Archive for January, 2010

Suicide Club

Posted in Japanese Cinema with tags , , , , , , , on January 11, 2010 by Cristina Blackwater

Suicide Club – Jisatsu Circle – 2001

Plot: In Tokyo, when fifty-four high-school students commit a collective suicide, jumping from a platform in Shinjuku Station, the police force leaded by Detective Kuroda has no clue to follow. Then he receives an e-mail from a young woman, The Bat, advising that there is a site where red dots mean the number of persons that died. Kuroda and his team investigate the deaths going nowhere

Suicide Club aka Suicide Circle aka Jisatsu Circle is a very popular 2001 movie directed by Sion Sono. This is exactly the kind of movie i used to just love as kid, because it was so gruesome and nonsense, and so typically Japanese. As i grew up and my taste for strong storytelling developed, i am now reconsidering my opinion a bit, and i’m gonna try to briefly explain why in the next couple paragraphs.

First of, the strong points: we have the always appealing schoolgirls (in uniforms!) butchering themselves deal, you know, that sort of thing that is just eye candy for the horrorhounds.

the opening sequence is one of the most impressive in J-Horror history, with over 50 little schoolgirls cheerfully singing and holding hands as they prepare to jump under a speeding train.

then we have that fascinating, typically japanese, over the top nonsense part, where a pseudo underground terrorist j-rocker doing his best David Bowie impression – complete with high heels and sequined suits – takes lead in a scene and just starts.. to sing a song. about suicide. about how suicide is good for you and death survives everything and stuff. I mean come on.. beat that:

now, the movie even goes deeper into the social propaganda, exploring the realms of disaffected youth and existentialist wonders. what is the meaning of life? are we all linked to each other? do these bonds still exist after we die? things that work in theory, but that are not played out at best as the story unfolds. The main problem is that  Suicide Club follows a pace that is remarkably slow, something that i don’t mind most of the times but in this case there’s a couple moments where the movie becomes simply boring.

I mean, at some point you’re just waiting and waiting for the next crazy gory scene to shake things up a bit. But it’s all good, because from time to time here we go with those bleeding schoolgirls again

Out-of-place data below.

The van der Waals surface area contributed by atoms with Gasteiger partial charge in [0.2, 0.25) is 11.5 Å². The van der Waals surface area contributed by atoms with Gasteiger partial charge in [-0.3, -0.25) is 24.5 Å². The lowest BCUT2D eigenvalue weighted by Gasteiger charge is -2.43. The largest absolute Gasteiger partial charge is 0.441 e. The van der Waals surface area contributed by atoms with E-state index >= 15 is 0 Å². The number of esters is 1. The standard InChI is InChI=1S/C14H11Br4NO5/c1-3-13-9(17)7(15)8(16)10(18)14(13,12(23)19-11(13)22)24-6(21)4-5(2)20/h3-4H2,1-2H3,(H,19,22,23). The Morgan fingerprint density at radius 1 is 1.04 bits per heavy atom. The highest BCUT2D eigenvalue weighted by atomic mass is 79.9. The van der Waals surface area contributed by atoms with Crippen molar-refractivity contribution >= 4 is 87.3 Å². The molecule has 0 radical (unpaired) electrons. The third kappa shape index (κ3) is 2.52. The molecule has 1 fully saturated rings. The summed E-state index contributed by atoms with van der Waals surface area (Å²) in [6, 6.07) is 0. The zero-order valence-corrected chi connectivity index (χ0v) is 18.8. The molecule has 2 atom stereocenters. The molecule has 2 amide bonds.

Sono soon announced that this movie was going to be part of a trilogy, but so far we only saw one sequel: Noriko’s Dinner Table, that depicts events from before and after the happenings of Suicide Circle, and gives more insight on several plotholes of its predecessor.

Briefly, the weakest point of the flick is all the unanswered questions. But all in all this is another classic, and fits perfectly that J-Cinema revival i was just talking about.

Zombie Cupcakes out!


Battle Royale

Posted in Japanese Cinema with tags , , , , , , , , on January 7, 2010 by Cristina Blackwater

Battle Royale – Batoru Rowaiaru – 2000

Plot: In the beginning of the 21st Century, the economy of Japan is near a total collapse, with high rates of unemployment and students boycotting their classes. The government approves the Battle Royale Act, where one class is randomly selected and the students are sent to an island wearing necklaces with few supplies and one weapon. After three days, they have to kill each other and the survivor wins his or her own life as a prize. The 42 students of a ninth-grade class are selected to participate in the survival game and abducted while traveling in their bus. Under the command of their former teacher Kitano, they have to eliminate each other following the rules of the sadistic game where only one wins

It’s Japanese Classics Revival here at Zombie Cupcakes land!

Being born and raised in a part of Europe where J culture is extremely popular, i kind of took movies like this for granted, like it was pointless to bring them up because “everybody has seen them already”.

It was then brought up to my attention that maybe a fresh viewer who is introduced to asian cinema for the first time might not exactly be so familiar with Akira, Tetsuo, Boiling Point, or in this case Battle Royale.

If i was ever to make a top 10 must see Japanese movie-list, this one would definitely be a part of it.

But first things first: Batoru Rowaiaru is a 2000 Kinji Fukasaku movie based on the shockwave novel by Koushun Takami, which is a bestseller in Japan, and which has become very controversial in a very short time. The plot is simple – a group of students are set to kill each other until only one survives – and stars the one and only Takeshi Kitano as the merciless teacher who’s behind the whole ordeal

Battle Royale is a fever-pitched exercise in the theory that reality itself is so close to absurdity that you need twist your picture of it only slightly to send it over the edge into nightmarish satire. There is no real meaning to the violence of it: just plain, bloody, and ultra-violent.